Caroline Ford

 

On her book Natural Interests: The Contest over Environment in Modern France

Cover Interview of February 22, 2017

In a nutshell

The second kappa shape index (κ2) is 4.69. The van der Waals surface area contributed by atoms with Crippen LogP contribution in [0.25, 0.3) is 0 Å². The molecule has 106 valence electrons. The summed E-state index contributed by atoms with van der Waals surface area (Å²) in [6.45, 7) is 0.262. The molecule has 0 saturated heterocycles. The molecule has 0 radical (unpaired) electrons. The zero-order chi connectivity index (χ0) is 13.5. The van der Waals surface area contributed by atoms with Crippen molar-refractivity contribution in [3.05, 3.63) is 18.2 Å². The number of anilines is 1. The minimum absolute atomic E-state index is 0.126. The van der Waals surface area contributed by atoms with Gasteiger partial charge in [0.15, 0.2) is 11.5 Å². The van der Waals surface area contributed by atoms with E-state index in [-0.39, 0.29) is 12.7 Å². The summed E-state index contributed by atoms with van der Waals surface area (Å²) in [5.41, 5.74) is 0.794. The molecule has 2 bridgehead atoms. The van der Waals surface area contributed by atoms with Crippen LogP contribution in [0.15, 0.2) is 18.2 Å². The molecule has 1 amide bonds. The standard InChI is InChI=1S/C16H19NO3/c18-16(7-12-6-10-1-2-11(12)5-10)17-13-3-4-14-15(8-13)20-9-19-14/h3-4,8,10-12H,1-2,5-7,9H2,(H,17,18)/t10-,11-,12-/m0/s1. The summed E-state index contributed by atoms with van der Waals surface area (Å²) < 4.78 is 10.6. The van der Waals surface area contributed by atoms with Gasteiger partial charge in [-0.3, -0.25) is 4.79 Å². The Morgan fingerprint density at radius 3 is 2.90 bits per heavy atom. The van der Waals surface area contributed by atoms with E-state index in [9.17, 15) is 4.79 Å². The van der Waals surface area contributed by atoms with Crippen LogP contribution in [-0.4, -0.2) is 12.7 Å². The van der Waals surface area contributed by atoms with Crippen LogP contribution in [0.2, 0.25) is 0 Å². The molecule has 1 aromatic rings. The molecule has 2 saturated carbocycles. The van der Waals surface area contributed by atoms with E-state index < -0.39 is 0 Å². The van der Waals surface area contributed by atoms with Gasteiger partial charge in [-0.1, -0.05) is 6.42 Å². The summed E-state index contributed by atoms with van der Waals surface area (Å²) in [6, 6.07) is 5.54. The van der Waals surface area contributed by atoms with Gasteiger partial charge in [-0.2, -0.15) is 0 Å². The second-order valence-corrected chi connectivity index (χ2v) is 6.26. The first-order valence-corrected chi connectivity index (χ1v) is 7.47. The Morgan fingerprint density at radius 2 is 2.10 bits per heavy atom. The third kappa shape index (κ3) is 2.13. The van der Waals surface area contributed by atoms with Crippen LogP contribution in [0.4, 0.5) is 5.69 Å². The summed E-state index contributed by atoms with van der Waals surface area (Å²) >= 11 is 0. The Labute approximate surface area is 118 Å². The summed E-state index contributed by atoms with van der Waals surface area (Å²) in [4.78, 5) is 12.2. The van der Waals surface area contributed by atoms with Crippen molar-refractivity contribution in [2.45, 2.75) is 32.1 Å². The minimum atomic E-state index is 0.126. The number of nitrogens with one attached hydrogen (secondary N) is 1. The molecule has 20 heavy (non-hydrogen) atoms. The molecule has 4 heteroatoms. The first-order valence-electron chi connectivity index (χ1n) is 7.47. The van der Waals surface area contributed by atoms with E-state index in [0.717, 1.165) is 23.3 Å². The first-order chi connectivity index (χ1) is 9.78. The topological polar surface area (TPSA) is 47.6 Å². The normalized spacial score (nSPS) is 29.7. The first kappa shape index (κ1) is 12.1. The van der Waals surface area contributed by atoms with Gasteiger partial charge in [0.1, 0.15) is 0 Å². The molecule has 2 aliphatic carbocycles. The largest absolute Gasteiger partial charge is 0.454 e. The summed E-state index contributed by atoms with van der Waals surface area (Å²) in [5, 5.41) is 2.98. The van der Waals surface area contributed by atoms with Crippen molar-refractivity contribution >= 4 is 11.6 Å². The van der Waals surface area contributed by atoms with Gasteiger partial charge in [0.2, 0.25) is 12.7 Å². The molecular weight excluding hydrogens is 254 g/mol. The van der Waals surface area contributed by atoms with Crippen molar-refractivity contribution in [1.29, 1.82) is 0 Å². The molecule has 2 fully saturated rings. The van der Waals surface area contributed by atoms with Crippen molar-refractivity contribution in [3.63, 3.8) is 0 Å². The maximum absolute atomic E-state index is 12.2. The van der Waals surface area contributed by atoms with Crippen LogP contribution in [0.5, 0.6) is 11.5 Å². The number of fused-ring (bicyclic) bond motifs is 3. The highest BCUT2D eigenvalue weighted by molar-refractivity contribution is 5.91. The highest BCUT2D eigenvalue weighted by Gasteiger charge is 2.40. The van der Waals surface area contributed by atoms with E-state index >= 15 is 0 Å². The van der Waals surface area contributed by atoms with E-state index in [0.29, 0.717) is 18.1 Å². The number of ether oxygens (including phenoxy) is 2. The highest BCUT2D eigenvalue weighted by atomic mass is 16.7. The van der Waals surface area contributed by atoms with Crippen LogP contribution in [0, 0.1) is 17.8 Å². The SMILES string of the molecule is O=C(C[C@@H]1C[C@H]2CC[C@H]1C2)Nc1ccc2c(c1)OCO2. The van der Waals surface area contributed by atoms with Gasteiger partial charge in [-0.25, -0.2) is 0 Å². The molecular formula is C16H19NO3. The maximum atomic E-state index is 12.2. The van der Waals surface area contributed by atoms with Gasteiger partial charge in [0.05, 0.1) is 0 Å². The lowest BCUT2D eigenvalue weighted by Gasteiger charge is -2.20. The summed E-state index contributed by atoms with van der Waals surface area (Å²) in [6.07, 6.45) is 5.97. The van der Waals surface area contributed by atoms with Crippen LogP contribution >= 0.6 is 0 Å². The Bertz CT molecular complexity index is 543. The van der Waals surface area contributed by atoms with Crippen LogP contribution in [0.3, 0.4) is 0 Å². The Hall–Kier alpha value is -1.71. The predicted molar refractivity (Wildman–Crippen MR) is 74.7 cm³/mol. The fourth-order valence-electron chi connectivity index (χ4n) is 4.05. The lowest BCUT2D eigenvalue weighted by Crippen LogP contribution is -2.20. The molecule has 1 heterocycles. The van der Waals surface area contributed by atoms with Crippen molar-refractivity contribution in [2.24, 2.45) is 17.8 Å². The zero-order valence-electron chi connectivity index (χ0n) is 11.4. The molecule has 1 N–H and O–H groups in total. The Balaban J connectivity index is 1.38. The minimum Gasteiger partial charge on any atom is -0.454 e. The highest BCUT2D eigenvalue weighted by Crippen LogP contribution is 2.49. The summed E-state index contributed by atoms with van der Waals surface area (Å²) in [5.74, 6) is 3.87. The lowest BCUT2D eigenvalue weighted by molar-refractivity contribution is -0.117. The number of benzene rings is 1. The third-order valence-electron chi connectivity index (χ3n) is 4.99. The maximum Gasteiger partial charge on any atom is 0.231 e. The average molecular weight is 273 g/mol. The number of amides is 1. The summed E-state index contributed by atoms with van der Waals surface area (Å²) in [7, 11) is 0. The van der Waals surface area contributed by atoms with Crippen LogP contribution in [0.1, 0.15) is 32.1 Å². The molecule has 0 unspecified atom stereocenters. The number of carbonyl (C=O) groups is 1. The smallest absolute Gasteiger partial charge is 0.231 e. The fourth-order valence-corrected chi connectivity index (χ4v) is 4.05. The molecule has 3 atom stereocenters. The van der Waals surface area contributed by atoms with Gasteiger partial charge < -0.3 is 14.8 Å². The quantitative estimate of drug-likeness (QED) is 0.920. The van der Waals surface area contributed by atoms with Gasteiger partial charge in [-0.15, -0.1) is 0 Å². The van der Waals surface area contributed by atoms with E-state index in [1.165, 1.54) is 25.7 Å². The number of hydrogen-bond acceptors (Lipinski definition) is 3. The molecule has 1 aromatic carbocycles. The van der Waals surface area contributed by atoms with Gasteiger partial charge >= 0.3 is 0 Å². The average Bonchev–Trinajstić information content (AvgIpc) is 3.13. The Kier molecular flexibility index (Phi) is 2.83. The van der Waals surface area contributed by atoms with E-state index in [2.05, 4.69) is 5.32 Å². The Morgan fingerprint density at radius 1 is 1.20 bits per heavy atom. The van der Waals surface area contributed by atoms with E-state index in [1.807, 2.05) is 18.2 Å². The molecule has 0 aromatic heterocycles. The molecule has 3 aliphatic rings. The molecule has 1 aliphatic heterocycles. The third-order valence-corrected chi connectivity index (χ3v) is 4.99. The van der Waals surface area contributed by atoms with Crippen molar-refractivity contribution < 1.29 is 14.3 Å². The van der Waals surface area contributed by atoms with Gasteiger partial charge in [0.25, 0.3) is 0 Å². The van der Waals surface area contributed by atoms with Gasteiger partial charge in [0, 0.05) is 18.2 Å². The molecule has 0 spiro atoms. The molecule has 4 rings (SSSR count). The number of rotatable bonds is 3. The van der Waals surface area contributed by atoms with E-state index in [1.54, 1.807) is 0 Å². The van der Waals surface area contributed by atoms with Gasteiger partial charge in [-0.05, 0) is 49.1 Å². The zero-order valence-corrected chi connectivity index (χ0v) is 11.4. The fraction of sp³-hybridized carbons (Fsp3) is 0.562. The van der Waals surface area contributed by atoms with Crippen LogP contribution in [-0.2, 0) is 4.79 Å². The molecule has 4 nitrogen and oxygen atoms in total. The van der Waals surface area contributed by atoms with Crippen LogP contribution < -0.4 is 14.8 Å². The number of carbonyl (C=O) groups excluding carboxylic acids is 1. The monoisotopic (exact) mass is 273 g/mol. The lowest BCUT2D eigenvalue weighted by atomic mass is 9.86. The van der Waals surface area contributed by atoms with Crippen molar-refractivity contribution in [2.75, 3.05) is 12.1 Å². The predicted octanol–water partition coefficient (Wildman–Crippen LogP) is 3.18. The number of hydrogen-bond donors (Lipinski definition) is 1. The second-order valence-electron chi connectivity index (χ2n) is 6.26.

Natural Interests explores the appearance of an impressive range of environmental initiatives in France and its overseas colonial empire between the late eighteenth and early twentieth century as well as the emergence of a new “environmental consciousness” that underpinned them. These initiatives included flood control, efforts to address climate change, reforestation, the protection of natural landscapes and resources, the “greening” of urban spaces, and the convocation of the world’s first two international congresses devoted to the protection of nature, which took place in Paris in 1923 and 1931 respectively. The book takes up the larger question of why the natural environment became an object of concern in French civil society in a way it had not been in previous centuries and how various actors began to argue that it should be conserved, preserved and protected for future generations. It argues that the driving forces behind environmental protection were anxiety over the pressing dangers of environmental degradation and nostalgia for a vanishing pastoral countryside. What distinguishes this book from other studies is its focus on the pathways and the circulation of ideas and practices between different social groups and historical actors, between metropolitan France and its empire beyond the borders of Europe, and between France and other nations of the world.